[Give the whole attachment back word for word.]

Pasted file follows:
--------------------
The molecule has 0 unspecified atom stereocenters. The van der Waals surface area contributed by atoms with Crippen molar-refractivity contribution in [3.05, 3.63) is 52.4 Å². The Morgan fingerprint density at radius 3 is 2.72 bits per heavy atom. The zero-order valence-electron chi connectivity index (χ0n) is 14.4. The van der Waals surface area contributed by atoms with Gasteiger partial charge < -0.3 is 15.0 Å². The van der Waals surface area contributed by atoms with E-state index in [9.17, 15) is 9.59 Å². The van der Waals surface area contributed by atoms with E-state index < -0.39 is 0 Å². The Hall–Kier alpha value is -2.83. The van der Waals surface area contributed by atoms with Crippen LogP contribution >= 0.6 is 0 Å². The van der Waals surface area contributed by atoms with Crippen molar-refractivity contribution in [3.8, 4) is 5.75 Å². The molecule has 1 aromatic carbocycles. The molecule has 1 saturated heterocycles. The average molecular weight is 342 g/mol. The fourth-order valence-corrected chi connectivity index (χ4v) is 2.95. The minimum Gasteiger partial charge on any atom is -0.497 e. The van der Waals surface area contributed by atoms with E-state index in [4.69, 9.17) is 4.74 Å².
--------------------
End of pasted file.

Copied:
The molecule has 0 unspecified atom stereocenters. The van der Waals surface area contributed by atoms with Crippen molar-refractivity contribution in [3.05, 3.63) is 52.4 Å². The Morgan fingerprint density at radius 3 is 2.72 bits per heavy atom. The zero-order valence-electron chi connectivity index (χ0n) is 14.4. The van der Waals surface area contributed by atoms with Gasteiger partial charge < -0.3 is 15.0 Å². The van der Waals surface area contributed by atoms with E-state index in [9.17, 15) is 9.59 Å². The van der Waals surface area contributed by atoms with E-state index < -0.39 is 0 Å². The Hall–Kier alpha value is -2.83. The van der Waals surface area contributed by atoms with Crippen LogP contribution >= 0.6 is 0 Å². The van der Waals surface area contributed by atoms with Crippen molar-refractivity contribution in [3.8, 4) is 5.75 Å². The molecule has 1 aromatic carbocycles. The molecule has 1 saturated heterocycles. The average molecular weight is 342 g/mol. The fourth-order valence-corrected chi connectivity index (χ4v) is 2.95. The minimum Gasteiger partial charge on any atom is -0.497 e. The van der Waals surface area contributed by atoms with E-state index in [4.69, 9.17) is 4.74 Å².